Sarah Kleinman is a doctoral student and teaching assistant in Art History at VCU; she is writing her dissertation on former MoMA curator Kynaston McShine. She specializes in Modern and Contemporary Art and Museum Studies. She received her BA in Art History, Studio Arts, and Political Science from the University of Colorado at Boulder in 2010 and her MA in Art History and Museum Studies from VCU in May 2016. She is currently a curatorial intern at the Virginia Museum of Fine Arts.
Photo Credits: Terry Brown Photography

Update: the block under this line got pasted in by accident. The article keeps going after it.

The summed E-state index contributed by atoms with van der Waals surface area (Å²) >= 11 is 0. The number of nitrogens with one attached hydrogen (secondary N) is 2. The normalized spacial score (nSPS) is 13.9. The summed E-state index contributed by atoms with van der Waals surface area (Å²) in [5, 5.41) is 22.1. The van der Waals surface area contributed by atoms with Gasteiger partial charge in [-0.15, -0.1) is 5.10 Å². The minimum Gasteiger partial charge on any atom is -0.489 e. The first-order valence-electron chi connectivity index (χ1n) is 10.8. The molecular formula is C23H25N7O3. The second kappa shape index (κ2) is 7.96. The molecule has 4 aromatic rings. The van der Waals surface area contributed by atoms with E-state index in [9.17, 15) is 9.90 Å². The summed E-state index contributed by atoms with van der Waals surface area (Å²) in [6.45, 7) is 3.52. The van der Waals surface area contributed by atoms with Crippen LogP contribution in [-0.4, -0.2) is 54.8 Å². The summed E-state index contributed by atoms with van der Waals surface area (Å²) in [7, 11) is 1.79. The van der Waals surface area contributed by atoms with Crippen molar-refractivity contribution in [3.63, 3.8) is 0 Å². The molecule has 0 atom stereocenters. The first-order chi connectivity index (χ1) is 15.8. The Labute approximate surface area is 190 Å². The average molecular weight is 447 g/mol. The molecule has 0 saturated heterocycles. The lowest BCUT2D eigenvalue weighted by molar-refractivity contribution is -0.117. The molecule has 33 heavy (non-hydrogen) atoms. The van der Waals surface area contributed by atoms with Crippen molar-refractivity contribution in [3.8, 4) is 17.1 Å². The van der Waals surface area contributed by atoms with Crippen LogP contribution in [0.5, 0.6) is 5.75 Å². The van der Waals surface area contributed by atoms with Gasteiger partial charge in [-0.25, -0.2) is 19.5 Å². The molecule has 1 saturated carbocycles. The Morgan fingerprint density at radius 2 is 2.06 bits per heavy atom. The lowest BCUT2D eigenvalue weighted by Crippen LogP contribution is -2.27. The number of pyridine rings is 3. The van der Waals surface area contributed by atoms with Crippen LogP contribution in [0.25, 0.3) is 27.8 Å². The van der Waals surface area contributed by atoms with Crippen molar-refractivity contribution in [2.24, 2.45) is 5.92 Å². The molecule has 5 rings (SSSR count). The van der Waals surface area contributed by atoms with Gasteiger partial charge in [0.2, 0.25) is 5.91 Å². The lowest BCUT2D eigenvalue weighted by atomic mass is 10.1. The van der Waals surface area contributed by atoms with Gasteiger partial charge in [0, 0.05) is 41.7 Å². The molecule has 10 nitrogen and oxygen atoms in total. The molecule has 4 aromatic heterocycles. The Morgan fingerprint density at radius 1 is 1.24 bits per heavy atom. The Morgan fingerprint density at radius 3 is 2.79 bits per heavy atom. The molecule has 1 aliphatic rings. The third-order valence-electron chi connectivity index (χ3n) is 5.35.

ext. 1708 is an on-line journal funded through a grant from the Andy Warhol Foundation for the Visual Arts, which also supports 1708 Gallery’s exhibitions. 1708 Gallery’s mission is to promote new art, a mission achieved via a rotating schedule of exhibitions that presents a diverse range of projects. In relation, 1708 Gallery strives to educate the public about Contemporary art and employs artist talks and didactic text panels to illustrate the exhibiting artist’s issues, themes, and modes of working. In an effort to further expand opportunities for education, this journal features essays, interviews and other writings that provide context for 1708 Gallery’s exhibitions and promote further dialogue about contemporary art. 1708 Gallery works with a range of writers, from graduate students to professional writers, to allow for multiple voices and experiences to contribute to this project.